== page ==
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Class Action: The Story of Lois Jenson and the Landmark Case That Changed Sexual Harassment Law


Class Action: The Story of Lois Jenson and the Landmark Case That Changed Sexual Harassment Law

"Sexual harassment" usually conjures up images of Anita Hill, Clarence Thomas, and a certain can of Coke. But long before Hill and her boss-cum-Supreme Court justice became a media soap opera, Lois Jenson had begun a fight of her own in northern Minnesota's frozen tundra. The surprisingly brisk page-turner CLASS ACTION: The Story of Lois Jenson and the Landmark Case that Changed Sexual Harassment Law traces Jenson's 20+-year struggle for justice and the legal precedents the fight established.

Jenson became one of the first four women ever hired at Eveleth Mines in 1975. From the start these women faced an uphill battle. The male miners vocally opposed integration, and a handful of them acted out their frustration in a jaw-droppingly crude manner. Pornographic pictures, offensive graffiti, unwanted touching, and threats of rape were but a few of the trials the women endured. And, as the number of women miners grew, the harassment only worsened.

Many of the women were scared to report the abuse to the company for fear of losing their jobs; the union continually turned a deaf ear to their complaints. Jenson reached her breaking point in the early 1980s, when a fellow employee --- a superior who had her transferred under his watch --- began stalking her, and the company did not sufficiently address the problem. Nine years of frustration bubbled over. Jenson did the only thing she knew would get their attention: she filed suit against the company and, eventually, the union. The case languished at the state attorney general's for a few years before Jenson switched to a civil suit. Upon learning the breadth of the harassment at the mine, Jenson's attorneys decided to file the first-ever class action sexual harassment suit. Jenson's saga, as well as those of the many women who stood with and against her throughout the ordeal, took more than 10 years to resolve in court.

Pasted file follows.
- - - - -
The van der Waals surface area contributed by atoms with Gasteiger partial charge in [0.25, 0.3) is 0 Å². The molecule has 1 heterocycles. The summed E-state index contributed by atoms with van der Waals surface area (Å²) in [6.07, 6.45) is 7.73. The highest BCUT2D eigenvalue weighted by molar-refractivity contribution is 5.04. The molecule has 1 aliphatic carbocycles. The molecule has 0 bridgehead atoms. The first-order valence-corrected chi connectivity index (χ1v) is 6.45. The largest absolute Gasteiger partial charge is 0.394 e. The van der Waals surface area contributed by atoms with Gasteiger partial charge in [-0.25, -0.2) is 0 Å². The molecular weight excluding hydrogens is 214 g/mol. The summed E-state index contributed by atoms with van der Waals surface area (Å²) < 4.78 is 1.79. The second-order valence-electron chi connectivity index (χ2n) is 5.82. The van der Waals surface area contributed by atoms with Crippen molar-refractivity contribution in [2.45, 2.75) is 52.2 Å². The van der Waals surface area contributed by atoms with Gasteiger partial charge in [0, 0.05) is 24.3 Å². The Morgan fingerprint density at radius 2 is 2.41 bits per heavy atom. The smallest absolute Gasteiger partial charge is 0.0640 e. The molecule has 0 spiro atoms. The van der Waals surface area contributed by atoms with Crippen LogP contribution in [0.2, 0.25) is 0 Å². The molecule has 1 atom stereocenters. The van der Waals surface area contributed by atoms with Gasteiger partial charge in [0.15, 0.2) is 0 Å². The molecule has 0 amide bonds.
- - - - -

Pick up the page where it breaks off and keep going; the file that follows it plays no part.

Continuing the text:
Co-authors Clara Bingham and Laura Leedy Gansler bring differing strengths in this 390-page tome, which reads like an extended newspaper article and is blessedly free of legalese. Bingham, the journalist, adopts a clear, non-stuffy style that lends itself to lawyer Leedy Gansler's insightful analyses. The authors do a thorough job of explaining legal terms for the layman. Readers reach a clear understanding of what a class action suit is and why this one broke such ground. Of course, there is always room for improvement. Many of the "bad guys" in this drama, the union officials, opposing lawyers and company owners, refused interview requests. Hearing their side would have given the story better balance. Some of the women who become participants in the class action seem to float in and out of the story without enough explanation (and some pop up without any introduction at all). But by no means is this reason to stop reading.

Sadly, CLASS ACTION also demonstrates one of the truths of nonfiction, as opposed to fiction. Once-spunky, energetic lead plaintiff Jenson spirals into depression and a near-invalid state due to the pressures of the lawsuit, another plaintiff dies before the settlement is reached, and another ping-pongs in and out of a mental hospital. It is erstwhile heroine Jenson whose saga is most arresting. While she does not always inspire sympathy, particularly when her obsession with the case leads to self-inflicted isolation, she always demands admiration. Not many women have the courage to stand by their convictions while paying so high a price. She repeats over and over that her driving goal was to establish a harassment policy at the mine so that the next generation of women had a recourse from abuse. That the harassment Jenson and her coworkers suffered seems so unfathomable today may mean she had the last laugh.

As important as Anita Hill was in the sexual harassment consciousness-raising department, Jenson was just as important in the courtroom. Not only did she and the other Eveleth women wrap a blue collar around this oft-perceived white-collar crime, they set a legal precedent on a confusing, contentious issue. While Jenson likely never will be as well-known as Hill, Bingham and Leedy Gansler do their best to explain why she should be. Judging by this well-written, well-researched book, it's hard not to agree.

Reviewed by Toni Fitzgerald ( on June 18, 2002

Class Action: The Story of Lois Jenson and the Landmark Case That Changed Sexual Harassment Law
Clara Bingham and Laura Leedy Gansler

  • Publication Date: June 18, 2002
  • Genres: Nonfiction
  • Hardcover: 400 pages
  • Publisher: Doubleday
  • ISBN-10: 0385496125
  • ISBN-13: 9780385496124